Author: Leslie Morgan

PP: 63

In 1975 I was asked to produce a small quantity of Acer pseudoplatanus ‘Brilliantissimum’ trees by the management for their retail outlet.

Understocks. I had no potted Acer pseudoplatanus understocks available at the time so I had to use three-year-old seedlings dug straight from the field, prior to grafting.

Scion Material. My scion material was in short supply, mainly because this tree had always been bought in before. I had one 10-year-old tree available at the nursery and had also found a much older specimen in a nearby village. The scion material was one-year-old wood and it was treated in two different ways. Material off the young plant was cut in mid-winter and heeled-in in peat and sand in an outside open frame. Material off the older plant was cut just before grafting.

Grafting Procedure. I grafted Acer pseudoplatanus ‘Brilliantissimum’ in mid-February. The method I used was the splice graft. This is a very simple graft — just like the whip and tongue without the tongue. First the


Author: Peter E. Albery

PP: 537

The word "sawdust" is simple, but complexities arise when the grower finds that variables are present when using sawdust, and that one cannot copy another grower's "recipe" and have immediate success (not usually anyway). Some of these variables are:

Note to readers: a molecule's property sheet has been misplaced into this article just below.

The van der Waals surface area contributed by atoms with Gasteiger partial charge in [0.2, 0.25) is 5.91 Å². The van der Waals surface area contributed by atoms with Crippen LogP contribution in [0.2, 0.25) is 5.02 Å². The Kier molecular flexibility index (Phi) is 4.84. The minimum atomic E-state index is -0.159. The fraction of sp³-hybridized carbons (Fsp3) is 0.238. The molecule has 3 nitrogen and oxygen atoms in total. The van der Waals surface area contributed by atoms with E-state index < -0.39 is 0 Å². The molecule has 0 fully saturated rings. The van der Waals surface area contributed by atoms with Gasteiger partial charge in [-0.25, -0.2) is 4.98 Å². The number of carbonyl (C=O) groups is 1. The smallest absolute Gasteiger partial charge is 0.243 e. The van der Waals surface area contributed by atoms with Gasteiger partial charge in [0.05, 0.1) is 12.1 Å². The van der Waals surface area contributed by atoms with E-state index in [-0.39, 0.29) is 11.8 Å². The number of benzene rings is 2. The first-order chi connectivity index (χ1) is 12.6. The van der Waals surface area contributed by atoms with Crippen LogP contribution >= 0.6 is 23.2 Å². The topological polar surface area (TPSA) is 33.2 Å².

Initial pH of the sawdust; age source, i.e., tree type and
    area from which it comes; particle size; sensitivity of
    the crop to be grown in it; length of time the plant is to
    be grown in it before planting out, etc.; pot shape (sur-
    face area in relationship to depth); temperature of
    medium at planting time; composting procedure; mix-
    ing procedure; local environment conditions, e.g. evap-
    oration rate, rainfall, etc., and quality of irrigation wa-
    ter; and, very important, the method and approach of
    fertility maintenance.

When one discovers these variables from practical experience, it must be realized that the grower should be prepared to put into operation his own experiments. Much good information has come from various research workers here in


Author: Ray Wadewitz

PP: 538

We first started using bark as a component in our potting mix in a small way, using a shovel to mix it by hand. As it proved to be a successful mix and its usage increased, a paddle type cement mixer was used for mixing. Finally we have gone to a front end loader for mixing to fulfill our own requirements and for custom mixing of media for others.